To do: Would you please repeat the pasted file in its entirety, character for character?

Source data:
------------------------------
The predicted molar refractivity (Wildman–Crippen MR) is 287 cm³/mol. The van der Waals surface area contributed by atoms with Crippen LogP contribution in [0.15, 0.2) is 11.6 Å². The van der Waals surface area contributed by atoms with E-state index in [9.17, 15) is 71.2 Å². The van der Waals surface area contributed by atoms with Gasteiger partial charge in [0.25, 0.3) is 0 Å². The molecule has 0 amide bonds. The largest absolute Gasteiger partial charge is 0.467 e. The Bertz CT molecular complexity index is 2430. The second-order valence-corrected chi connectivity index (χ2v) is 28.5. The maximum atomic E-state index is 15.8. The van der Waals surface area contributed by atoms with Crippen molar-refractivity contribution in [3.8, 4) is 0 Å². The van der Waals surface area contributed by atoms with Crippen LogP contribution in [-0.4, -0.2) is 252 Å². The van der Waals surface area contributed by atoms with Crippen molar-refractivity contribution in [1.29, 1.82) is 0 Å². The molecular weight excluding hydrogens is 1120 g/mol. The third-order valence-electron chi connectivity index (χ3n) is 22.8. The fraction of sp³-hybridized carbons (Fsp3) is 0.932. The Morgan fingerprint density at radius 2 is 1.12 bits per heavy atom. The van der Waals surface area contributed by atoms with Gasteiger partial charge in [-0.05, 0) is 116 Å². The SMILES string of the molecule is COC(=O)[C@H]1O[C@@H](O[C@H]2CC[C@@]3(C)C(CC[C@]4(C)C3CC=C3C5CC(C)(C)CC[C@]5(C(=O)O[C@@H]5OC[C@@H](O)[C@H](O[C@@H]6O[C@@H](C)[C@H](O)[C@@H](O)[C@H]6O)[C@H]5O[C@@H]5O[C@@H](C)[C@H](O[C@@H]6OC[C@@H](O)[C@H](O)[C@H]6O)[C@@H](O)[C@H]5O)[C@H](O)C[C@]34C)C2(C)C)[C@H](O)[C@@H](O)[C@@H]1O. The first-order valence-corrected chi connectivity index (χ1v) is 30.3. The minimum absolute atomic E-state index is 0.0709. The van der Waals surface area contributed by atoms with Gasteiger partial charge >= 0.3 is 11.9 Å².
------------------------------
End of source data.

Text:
The predicted molar refractivity (Wildman–Crippen MR) is 287 cm³/mol. The van der Waals surface area contributed by atoms with Crippen LogP contribution in [0.15, 0.2) is 11.6 Å². The van der Waals surface area contributed by atoms with E-state index in [9.17, 15) is 71.2 Å². The van der Waals surface area contributed by atoms with Gasteiger partial charge in [0.25, 0.3) is 0 Å². The molecule has 0 amide bonds. The largest absolute Gasteiger partial charge is 0.467 e. The Bertz CT molecular complexity index is 2430. The second-order valence-corrected chi connectivity index (χ2v) is 28.5. The maximum atomic E-state index is 15.8. The van der Waals surface area contributed by atoms with Crippen molar-refractivity contribution in [3.8, 4) is 0 Å². The van der Waals surface area contributed by atoms with Crippen LogP contribution in [-0.4, -0.2) is 252 Å². The van der Waals surface area contributed by atoms with Crippen molar-refractivity contribution in [1.29, 1.82) is 0 Å². The molecular weight excluding hydrogens is 1120 g/mol. The third-order valence-electron chi connectivity index (χ3n) is 22.8. The fraction of sp³-hybridized carbons (Fsp3) is 0.932. The Morgan fingerprint density at radius 2 is 1.12 bits per heavy atom. The van der Waals surface area contributed by atoms with Gasteiger partial charge in [-0.05, 0) is 116 Å². The SMILES string of the molecule is COC(=O)[C@H]1O[C@@H](O[C@H]2CC[C@@]3(C)C(CC[C@]4(C)C3CC=C3C5CC(C)(C)CC[C@]5(C(=O)O[C@@H]5OC[C@@H](O)[C@H](O[C@@H]6O[C@@H](C)[C@H](O)[C@@H](O)[C@H]6O)[C@H]5O[C@@H]5O[C@@H](C)[C@H](O[C@@H]6OC[C@@H](O)[C@H](O)[C@H]6O)[C@@H](O)[C@H]5O)[C@H](O)C[C@]34C)C2(C)C)[C@H](O)[C@@H](O)[C@@H]1O. The first-order valence-corrected chi connectivity index (χ1v) is 30.3. The minimum absolute atomic E-state index is 0.0709. The van der Waals surface area contributed by atoms with Gasteiger partial charge >= 0.3 is 11.9 Å².